Blind schoolgirl from Bristol fights to save the support that keeps her in mainstream education

11-year-old Lily-Grace is blind but goes to a mainstream primary school near Bristol thanks to specialist support. But for how long?

Research by the Royal National Institute of Blind People, RNIB, has found that hundreds of children and young people with sight loss are being failed by underfunded local authorities across the South West.

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Lily-Grace from Winterbourne Down near Bristol has a condition called nystagmus - involuntary eye movement - and is registered severely sight impaired.

The 11-year-old has specialist support from a Qualified Teacher of Vision Impairment who taught her braille and how to use a cane. Lily-Grace's teacher also helps her with her ongoing studies. This support is now under threat as her local authority is reviewing the service as it struggles to cope with cuts in funding.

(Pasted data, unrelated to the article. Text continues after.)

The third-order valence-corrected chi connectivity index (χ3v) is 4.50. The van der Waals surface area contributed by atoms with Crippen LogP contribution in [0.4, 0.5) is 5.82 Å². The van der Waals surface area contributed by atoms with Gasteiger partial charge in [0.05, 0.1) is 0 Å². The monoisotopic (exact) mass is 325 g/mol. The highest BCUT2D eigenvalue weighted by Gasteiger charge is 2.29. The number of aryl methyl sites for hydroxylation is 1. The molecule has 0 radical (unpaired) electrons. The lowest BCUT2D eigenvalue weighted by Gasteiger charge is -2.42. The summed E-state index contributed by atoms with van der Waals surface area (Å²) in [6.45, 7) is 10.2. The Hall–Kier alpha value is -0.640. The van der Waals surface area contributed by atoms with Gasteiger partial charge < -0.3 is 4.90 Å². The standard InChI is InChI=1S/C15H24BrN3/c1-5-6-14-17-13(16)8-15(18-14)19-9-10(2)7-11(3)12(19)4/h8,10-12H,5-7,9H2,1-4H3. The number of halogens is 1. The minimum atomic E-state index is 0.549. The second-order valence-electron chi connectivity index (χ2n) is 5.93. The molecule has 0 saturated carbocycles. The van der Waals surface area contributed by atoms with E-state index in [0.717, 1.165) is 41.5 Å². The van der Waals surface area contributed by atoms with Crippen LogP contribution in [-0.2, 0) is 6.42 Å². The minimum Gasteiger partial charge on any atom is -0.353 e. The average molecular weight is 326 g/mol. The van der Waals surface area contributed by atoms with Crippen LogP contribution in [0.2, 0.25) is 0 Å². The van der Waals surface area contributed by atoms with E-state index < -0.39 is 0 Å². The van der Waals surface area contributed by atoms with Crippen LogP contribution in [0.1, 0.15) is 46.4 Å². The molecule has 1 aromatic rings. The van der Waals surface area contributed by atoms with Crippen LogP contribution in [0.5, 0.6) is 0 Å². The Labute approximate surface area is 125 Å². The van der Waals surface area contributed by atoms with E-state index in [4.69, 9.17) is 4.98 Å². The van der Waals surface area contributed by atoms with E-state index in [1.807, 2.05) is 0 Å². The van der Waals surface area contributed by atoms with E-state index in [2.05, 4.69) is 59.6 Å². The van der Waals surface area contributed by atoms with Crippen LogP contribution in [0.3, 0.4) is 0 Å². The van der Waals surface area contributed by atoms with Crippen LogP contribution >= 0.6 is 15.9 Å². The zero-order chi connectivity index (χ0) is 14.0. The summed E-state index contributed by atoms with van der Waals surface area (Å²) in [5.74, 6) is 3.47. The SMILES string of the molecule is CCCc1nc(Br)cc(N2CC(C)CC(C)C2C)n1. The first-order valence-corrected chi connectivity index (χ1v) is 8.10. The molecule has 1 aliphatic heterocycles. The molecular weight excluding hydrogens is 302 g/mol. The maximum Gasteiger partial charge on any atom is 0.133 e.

The RNIB has found that half of local authorities in the South West have cut or frozen their funding for specialist education services supporting at least 1,042 children with vision impairment since 2017.

Since 2017, more than a third of councils in the region have made a reduction in Qualified Teachers of Vision Impairment (QTVI), who are central to making mainstream education accessible for visually impaired children and young people.

Lily-Grace (far left) took part in a protest against cuts at Emersons Green Primary School. Credit: ITV West Country

Last summer - August 2019 - Lily-Grace joined others in protesting against proposed cuts to her primary school at Emersons Green, which can cater for up to 18 children with specialist needs.

The RNIB is calling on the Government to increase funding for children like Lily Grace with vision impairment. Stephen Weymouth, the network manager for the RNIB in the South West, says withholding help now could have a long term impact.

Any decision about funding from central Government may come too late for Lily Grace, who leaves primary school in summer 2020.

Her mother Kristy Hooper says, taking away her support would be devastating. "It would mean taking her out of the area. Putting her in a school that she doesn't necessarily have any friends or isn't familiar to her. It would then mean extra bus time to her day - add another two and a half hours to her day for an 11-year-old which again is unfair".

The local authority, South Gloucestershire Council, has promised to hold a public consultation before implementing any plans.